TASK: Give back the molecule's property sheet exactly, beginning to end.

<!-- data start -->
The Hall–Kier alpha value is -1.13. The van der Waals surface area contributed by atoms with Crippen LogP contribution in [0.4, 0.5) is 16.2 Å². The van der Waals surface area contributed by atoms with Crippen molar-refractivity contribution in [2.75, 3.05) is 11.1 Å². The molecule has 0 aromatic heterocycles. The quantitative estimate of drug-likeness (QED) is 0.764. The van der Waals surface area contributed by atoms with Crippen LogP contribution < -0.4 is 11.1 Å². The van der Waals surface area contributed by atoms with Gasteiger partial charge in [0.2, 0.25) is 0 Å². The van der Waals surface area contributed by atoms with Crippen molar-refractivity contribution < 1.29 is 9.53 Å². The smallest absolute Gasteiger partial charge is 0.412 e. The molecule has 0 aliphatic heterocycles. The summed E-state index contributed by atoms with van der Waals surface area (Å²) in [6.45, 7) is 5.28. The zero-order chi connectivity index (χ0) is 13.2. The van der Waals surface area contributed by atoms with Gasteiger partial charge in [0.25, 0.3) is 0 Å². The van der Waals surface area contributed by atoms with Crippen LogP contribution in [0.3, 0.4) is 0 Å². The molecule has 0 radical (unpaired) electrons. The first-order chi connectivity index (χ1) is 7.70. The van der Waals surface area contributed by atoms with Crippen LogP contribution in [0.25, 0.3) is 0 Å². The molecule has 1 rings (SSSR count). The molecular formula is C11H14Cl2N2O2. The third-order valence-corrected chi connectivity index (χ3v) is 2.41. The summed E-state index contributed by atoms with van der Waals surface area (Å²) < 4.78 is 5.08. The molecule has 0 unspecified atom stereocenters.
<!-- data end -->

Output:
The Hall–Kier alpha value is -1.13. The van der Waals surface area contributed by atoms with Crippen LogP contribution in [0.4, 0.5) is 16.2 Å². The van der Waals surface area contributed by atoms with Crippen molar-refractivity contribution in [2.75, 3.05) is 11.1 Å². The molecule has 0 aromatic heterocycles. The quantitative estimate of drug-likeness (QED) is 0.764. The van der Waals surface area contributed by atoms with Crippen LogP contribution < -0.4 is 11.1 Å². The van der Waals surface area contributed by atoms with Gasteiger partial charge in [0.2, 0.25) is 0 Å². The van der Waals surface area contributed by atoms with Crippen molar-refractivity contribution < 1.29 is 9.53 Å². The smallest absolute Gasteiger partial charge is 0.412 e. The molecule has 0 aliphatic heterocycles. The summed E-state index contributed by atoms with van der Waals surface area (Å²) in [6.45, 7) is 5.28. The zero-order chi connectivity index (χ0) is 13.2. The van der Waals surface area contributed by atoms with Gasteiger partial charge in [0.25, 0.3) is 0 Å². The van der Waals surface area contributed by atoms with Crippen LogP contribution in [0.3, 0.4) is 0 Å². The molecule has 0 radical (unpaired) electrons. The first-order chi connectivity index (χ1) is 7.70. The van der Waals surface area contributed by atoms with Crippen LogP contribution in [0.25, 0.3) is 0 Å². The molecule has 1 rings (SSSR count). The molecular formula is C11H14Cl2N2O2. The third-order valence-corrected chi connectivity index (χ3v) is 2.41. The summed E-state index contributed by atoms with van der Waals surface area (Å²) < 4.78 is 5.08. The molecule has 0 unspecified atom stereocenters.